Activity 4: Clown Fish
Preparation needed: A taped square on the floor.
Teacher: Clown fish have a special adaptation to where they live. Clown fish swim among the tentacles of a sea anemone without getting hurt. Other fish are poisoned by the sea anemone. This helps to keep clown fish safe from predators.
Teacher: This square on the floor is our sea anemone. (Choose one student to be the “big fish.”) All of you are clown fish, and this student is a much bigger fish. Only clown fish can go inside the square. When the music starts, begin swimming in the ocean by skipping on the outside of the square. If the music stops, skip to the inside of the square, where you are safe from the big fish. If the big fish tags you before you reach the square, then you have become a big fish, too, and must try to catch the other clown fish.
Do the activity several times, changing the type of traveling step that they do each time (e.g., galloping, jumping, hopping, crawling, sliding, walking, crab walking, rolling) until all the students are caught.
Activity 5: Seahorse
Preparation needed: A card with a curved shape on it, a card with an angular shape on it, and a square taped on the floor.
Teacher: Seahorses can camouflage. What does camouflage mean? (Wait for students’ answers.) Camouflage means to blend in to the environment so that it is hard to be seen. A seahorse can blend in to its environment.
Using the taped square on the floor, pick four students to be the coral reef. Pick four more students to be seahorses. Secretly show the coral-reef students either the curved-shape card or the angular-shape card while the seahorses close their eyes. The coral-reef students will make the corresponding shape and hold it. At a drum beat from the teacher, the seahorses will open their eyes before the teacher counts to five, and they must run to their coral reef and then make the same kind of shape before the time is out. If they aren’t in a shape before the teacher says, “Five!” then they are “out.” This will challenge the coral reef to be clear in the shaping of their bodies and the seahorses to figure out quickly what kind of shape to make.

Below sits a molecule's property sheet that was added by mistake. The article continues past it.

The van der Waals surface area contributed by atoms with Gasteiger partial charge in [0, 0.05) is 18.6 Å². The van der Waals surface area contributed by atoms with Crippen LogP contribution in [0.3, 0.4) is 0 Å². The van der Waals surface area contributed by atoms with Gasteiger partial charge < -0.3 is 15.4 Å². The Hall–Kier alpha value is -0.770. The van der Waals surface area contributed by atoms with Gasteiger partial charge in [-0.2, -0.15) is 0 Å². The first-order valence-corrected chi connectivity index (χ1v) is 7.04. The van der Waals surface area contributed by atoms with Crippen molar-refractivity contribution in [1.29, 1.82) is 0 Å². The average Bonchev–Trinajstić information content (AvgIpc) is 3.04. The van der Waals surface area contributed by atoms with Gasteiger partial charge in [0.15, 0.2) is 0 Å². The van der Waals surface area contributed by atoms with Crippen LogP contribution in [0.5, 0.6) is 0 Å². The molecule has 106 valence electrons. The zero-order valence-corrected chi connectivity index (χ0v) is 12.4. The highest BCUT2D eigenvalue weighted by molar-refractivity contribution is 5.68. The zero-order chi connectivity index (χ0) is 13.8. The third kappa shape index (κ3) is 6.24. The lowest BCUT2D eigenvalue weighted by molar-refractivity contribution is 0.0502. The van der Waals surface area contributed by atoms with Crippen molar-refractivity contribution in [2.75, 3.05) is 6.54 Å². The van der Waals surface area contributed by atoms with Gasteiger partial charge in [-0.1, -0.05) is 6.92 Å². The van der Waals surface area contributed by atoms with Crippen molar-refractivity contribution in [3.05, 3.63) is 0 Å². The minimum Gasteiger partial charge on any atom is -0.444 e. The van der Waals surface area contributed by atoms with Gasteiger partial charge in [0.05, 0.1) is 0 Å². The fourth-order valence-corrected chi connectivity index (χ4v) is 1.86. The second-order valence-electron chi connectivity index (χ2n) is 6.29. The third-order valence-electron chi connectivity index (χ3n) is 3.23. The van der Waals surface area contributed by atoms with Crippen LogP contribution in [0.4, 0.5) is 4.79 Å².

Activity 6: Koala
Teacher: Koalas have specially adapted hands that grip trees so they can climb to the very top. Humans have special hands, too. Why are our hands special? (Dexterity, opposable thumbs.) What do they help us to do?
Create a list of what we can do with our hands. Ask the students to create a shape demonstrating the various activities that we use thumbs for. They have to change what shape they are making each time you beat your drum. Then challenge the students to quickly come up with their own shape.
Activity 7: Owl
Teacher: Owls have several adaptations because they are nocturnal. What does nocturnal mean? (It means that they are active at night.) At night, owls can see very well; their eyes are larger than many animals’ eyes are. They also have keen hearing. They listen to their prey. When the music starts, spread your arms wide; swoop like an owl flying at night . . . and listen closely to hear my drum. When I beat my drum, swoop down and freeze in a low shape.
Instruct students to pick their two favorite animals from today’s lesson. What movements did we do today in class to show how these animals adapt to their environments? Create an animal movement sandwich, using the ABA choreographic pattern. Students will create an animal #1 movement, then create an animal #2 movement, then repeat the animal #1 movement (e.g., reach like a giraffe, move quickly and freeze like a stingray, then reach like a giraffe again).
Help students make connections between adaptations and an animal’s ability to survive in their environment.
Teacher: Why does each of these animals have its specific adaptation? How does environment determine adaptation?